How do you resolve it control it yourself or go to a doctor or psychologist or psychiatrist or even a specialist who majors in counseling people with this problem.



“Most cases of colon cancer begin as small, noncancerous (benign) clumps of cells called adenomatous polyps. Over time some of these polyps become colon cancers.”



“Many STDs cause no symptoms in some people, which is one of the reasons experts prefer the term “sexually transmitted infections” to “sexually transmitted diseases.”


“About half of all men and one-third of all women in the US will develop cancer during their lifetimes. Today, millions of people are living with cancer or have had cancer.

The risk of developing many types of cancer can be reduced by changes in a person’s lifestyle, for example, by staying away from tobacco, limiting time in the sun, being physically active, and eating healthy.”


What happens in the body when you have cancer?

cancer3 cancer


Cancer can be a simple disease or a monster to the body and let us first start reviewing the basics of cancer to understand this sentence. 

The body is made up of trillions of living cells.  Normal body cells grow, divide to make new cells, and die in an orderly fashion.  During the early years of a person’s life, normal cells divide faster to allow the person to grow. 

After the person becomes an adult, most cells divide only to replace worn-out or dying cells or to repair injuries. 

The pathophysiological responses of a patient with cancer are frequently determined by the size and extent of the tumor and by the presence or absence of metastases.

Cancer starts when cells in a part of the body start to grow out of control. Cancer cell growth is different from normal cell growth. Instead of dying, cancer cells continue to grow and form new, abnormal cells. Cancer cells can also invade (grow into) other tissues, something that normal cells cannot do. Growing out of control and invading other tissues are what makes a cell a cancer cell. Cells become cancer cells because of DNA (deoxyribonucleic acid) damage.

DNA is in every cell and it directs all its actions. In a normal cell, when DNA is damaged the cell either repairs the damage or the cell dies. In cancer cells, the damaged DNA is not repaired, but the cell doesn’t die like it should. Instead, the cell goes on making new cells that the body doesn’t need. These new cells all have the same damaged DNA as the first abnormal cell does=cancer cells.

The normal cells of a human body=Our red blood cells (our iron and cells that provide nutrition to our tissues by feeding oxygen to all our tissues), our white blood cells (fight infection off our body-part of immunity system), and our platelets (controls our clotting of the blood) all are taken over by the cancer cells especially if the cancer is primarily in the bone or metastasized to the bone since this organ in the human body produces all our blood cells in the bone marrow and the cancer in that causes the bone marrow to make cancer cells which is hard to cure especially if your cancer in the bone is at grade 3 or 4.   If a patient’s cancer is grade 1 or 2 its much easier to treat to possible completely cure.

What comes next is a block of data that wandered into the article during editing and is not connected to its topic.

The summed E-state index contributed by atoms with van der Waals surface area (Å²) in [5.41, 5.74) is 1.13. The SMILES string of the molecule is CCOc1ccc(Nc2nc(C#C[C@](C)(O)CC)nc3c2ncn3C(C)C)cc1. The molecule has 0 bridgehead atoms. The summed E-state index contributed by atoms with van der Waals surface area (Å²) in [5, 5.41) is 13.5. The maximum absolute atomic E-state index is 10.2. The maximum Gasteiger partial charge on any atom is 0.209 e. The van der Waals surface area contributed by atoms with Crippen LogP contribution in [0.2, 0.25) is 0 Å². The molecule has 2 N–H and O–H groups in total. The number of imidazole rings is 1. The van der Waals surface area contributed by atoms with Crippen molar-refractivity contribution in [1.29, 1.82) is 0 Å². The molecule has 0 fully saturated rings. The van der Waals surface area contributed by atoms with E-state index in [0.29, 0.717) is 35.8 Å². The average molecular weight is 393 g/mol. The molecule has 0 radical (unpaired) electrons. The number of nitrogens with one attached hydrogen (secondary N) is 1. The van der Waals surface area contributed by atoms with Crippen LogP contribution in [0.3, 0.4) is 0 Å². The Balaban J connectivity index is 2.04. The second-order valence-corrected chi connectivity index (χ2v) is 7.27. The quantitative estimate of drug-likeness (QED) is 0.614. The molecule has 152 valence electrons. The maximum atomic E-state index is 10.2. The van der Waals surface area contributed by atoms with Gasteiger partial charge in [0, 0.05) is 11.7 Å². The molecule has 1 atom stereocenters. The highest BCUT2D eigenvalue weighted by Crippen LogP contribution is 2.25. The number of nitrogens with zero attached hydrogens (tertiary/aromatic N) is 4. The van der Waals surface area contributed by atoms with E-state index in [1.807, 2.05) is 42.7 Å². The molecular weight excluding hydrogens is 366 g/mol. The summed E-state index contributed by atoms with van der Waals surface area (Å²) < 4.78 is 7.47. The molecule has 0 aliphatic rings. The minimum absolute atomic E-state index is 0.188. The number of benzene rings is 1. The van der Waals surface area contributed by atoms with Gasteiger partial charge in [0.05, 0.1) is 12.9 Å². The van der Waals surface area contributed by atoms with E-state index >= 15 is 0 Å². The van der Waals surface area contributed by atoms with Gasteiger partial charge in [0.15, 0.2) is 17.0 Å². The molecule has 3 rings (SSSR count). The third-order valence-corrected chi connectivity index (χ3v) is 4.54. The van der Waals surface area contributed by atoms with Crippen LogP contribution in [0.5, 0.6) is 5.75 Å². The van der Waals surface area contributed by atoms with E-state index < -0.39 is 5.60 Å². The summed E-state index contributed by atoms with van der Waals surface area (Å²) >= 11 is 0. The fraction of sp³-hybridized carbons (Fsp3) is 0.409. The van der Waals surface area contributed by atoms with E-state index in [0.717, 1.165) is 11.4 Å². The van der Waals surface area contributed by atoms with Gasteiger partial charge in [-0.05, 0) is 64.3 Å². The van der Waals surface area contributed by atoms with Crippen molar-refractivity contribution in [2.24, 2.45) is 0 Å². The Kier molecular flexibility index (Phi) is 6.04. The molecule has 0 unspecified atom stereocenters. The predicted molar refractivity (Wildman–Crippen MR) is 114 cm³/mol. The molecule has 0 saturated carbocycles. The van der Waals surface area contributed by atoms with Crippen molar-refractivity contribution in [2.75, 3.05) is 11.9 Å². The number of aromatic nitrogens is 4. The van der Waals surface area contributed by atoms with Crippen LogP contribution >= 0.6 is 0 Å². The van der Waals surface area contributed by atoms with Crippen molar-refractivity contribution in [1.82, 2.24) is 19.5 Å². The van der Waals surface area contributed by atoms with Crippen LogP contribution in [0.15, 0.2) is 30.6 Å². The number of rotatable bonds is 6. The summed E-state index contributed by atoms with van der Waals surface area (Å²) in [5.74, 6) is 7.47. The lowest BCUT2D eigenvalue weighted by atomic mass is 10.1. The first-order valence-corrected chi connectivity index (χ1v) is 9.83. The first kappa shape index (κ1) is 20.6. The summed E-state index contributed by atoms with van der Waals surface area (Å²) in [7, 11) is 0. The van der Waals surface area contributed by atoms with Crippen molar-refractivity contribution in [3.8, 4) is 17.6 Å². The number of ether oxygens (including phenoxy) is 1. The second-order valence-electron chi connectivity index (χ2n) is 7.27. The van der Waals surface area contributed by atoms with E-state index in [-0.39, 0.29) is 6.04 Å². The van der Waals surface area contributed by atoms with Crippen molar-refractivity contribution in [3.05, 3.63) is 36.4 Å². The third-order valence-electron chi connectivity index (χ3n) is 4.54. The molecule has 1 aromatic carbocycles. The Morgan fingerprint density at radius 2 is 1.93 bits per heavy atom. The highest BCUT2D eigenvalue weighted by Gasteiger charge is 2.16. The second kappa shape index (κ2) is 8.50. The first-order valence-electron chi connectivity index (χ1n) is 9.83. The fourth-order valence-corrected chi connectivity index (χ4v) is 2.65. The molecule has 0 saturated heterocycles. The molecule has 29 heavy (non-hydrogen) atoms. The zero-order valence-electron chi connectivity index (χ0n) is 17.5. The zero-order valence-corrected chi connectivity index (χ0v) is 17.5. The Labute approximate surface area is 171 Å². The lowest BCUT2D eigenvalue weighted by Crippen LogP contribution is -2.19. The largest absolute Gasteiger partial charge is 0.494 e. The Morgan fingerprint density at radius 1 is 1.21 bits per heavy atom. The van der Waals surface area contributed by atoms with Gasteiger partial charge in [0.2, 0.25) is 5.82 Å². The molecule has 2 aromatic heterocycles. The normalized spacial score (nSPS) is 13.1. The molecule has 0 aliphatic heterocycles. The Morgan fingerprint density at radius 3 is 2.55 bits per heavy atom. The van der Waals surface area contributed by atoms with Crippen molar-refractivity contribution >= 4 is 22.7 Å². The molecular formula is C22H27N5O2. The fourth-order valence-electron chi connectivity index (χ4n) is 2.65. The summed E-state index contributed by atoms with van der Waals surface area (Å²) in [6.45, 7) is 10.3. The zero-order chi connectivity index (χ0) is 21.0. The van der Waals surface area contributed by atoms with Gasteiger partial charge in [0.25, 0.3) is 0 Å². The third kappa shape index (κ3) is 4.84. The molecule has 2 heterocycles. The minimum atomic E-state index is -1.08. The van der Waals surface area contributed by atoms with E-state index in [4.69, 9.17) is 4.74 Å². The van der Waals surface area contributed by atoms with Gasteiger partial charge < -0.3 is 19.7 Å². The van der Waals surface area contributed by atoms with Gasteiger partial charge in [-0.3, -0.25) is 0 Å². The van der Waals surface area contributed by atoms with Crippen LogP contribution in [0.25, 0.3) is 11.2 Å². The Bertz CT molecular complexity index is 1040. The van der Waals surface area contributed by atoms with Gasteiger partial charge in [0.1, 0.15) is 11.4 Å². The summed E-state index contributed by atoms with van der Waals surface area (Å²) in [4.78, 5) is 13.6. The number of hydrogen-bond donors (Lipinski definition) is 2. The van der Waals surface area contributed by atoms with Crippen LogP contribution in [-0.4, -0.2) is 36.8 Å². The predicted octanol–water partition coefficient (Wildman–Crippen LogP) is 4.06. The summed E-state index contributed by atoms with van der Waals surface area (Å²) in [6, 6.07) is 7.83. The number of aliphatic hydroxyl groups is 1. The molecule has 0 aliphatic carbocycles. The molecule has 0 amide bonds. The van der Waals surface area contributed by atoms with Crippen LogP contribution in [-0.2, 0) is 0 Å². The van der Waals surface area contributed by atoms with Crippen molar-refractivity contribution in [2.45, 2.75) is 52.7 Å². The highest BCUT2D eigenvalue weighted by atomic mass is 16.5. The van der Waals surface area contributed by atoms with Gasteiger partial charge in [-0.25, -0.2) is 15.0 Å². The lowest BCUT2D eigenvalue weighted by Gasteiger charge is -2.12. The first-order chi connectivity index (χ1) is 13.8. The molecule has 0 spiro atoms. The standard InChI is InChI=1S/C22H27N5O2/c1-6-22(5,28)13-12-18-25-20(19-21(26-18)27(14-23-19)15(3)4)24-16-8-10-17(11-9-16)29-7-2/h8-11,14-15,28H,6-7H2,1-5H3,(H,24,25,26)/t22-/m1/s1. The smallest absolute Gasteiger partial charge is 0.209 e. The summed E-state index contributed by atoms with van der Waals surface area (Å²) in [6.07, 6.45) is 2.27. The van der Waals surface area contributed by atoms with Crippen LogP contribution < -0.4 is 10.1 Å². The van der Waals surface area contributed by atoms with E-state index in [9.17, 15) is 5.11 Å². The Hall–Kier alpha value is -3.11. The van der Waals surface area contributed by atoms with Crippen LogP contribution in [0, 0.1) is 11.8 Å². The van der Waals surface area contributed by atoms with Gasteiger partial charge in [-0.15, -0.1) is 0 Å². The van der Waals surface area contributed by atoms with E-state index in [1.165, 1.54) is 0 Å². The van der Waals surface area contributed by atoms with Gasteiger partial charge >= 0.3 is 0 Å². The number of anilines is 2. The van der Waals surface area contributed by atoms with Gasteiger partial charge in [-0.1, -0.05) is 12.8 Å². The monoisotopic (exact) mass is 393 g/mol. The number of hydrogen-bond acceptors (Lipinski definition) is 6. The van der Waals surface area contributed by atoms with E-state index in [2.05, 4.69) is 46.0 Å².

Again cancer can be a simple disease or a monster.

People can inherit abnormal DNA (it’s passed on from their parents), but most often the DNA damage is caused by mistakes that happen while the normal cell is reproducing or by something in the environment. Sometimes the cause of the DNA damage may be something obvious like cigarette smoking or sun exposure. But it’s rare to know exactly what caused any one person’s cancer. In most cases, the cancer cells form a tumor.

Some cancers, like leukemia, rarely form tumors. Instead, these cancer cells involve the blood and blood-forming organs and circulate through other tissues where they grow. Neoplasms or “new growths” are relatively autonomous (independent).  This means that the growth and its behavior are more or less independent of the host (the normal body functions).

  Neoplasms have been defined as benign or malignant; cancer is a common synonym used to refer to a malignant neoplasm.  The difference between a benign and malignant neoplasm depends on its behavior in the host.  Now if the neoplasm stays localized, enlarges slowly, is homogeneous in appearance, and can be resected or removed, then it is benign. 

On the other hand, if the neoplasm spreads or metastasizes to other areas of the body, infiltrates and causes the destruction of normal tissue, left untreated, will kill the host, then the neoplasm is considered malignant (it takes over in the body).

If a large tumor is occupying the oral cavity, then the patients will have problems with ingestion that might lead to an altered immune-responsiveness. 

If the tumor is in the large colon, then obstruction of the lumen, changes in bowel habits, and GI bleeding can occur. 

In addition, if tumors are large they often outgrow the blood supply, which leads to necrosis and bleeding. 

However, all the above changes are relatively late signs; the tumor would be quite large for a patient to exhibit these effects.  Most small tumors are painless and symptomless. 

In one sense this is unfortunate.  If small tumors were painful, perhaps more patients would seek earlier treatment and tumors could be treated more successful being diagnosed before they are large.









Sciatica most commonly occurs when a herniated disk, bone spur on the spine or narrowing of the spine (spinal stenosis) compresses part of the nerve.

Mayo Clinic


It is the life of the crystal, the architect of the flake, the fire of the frost, the soul of the sunbeam. This crisp winter air is full of it.

~John Burroughs, “Winter Sunshine”.  (April 3, 1837 – March 29, 1921) was an American naturalist and nature essayist, active in the U.S. conservation movement.


“If you suspect that someone has had a brain injury, the first step is to talk with the person, share your observations, and encourage the person to get help. The next step is for the person to share a medical, family and military history with the physician.”

Harvey E. Jacobs, Ph.D. and Flora Hammond, M.D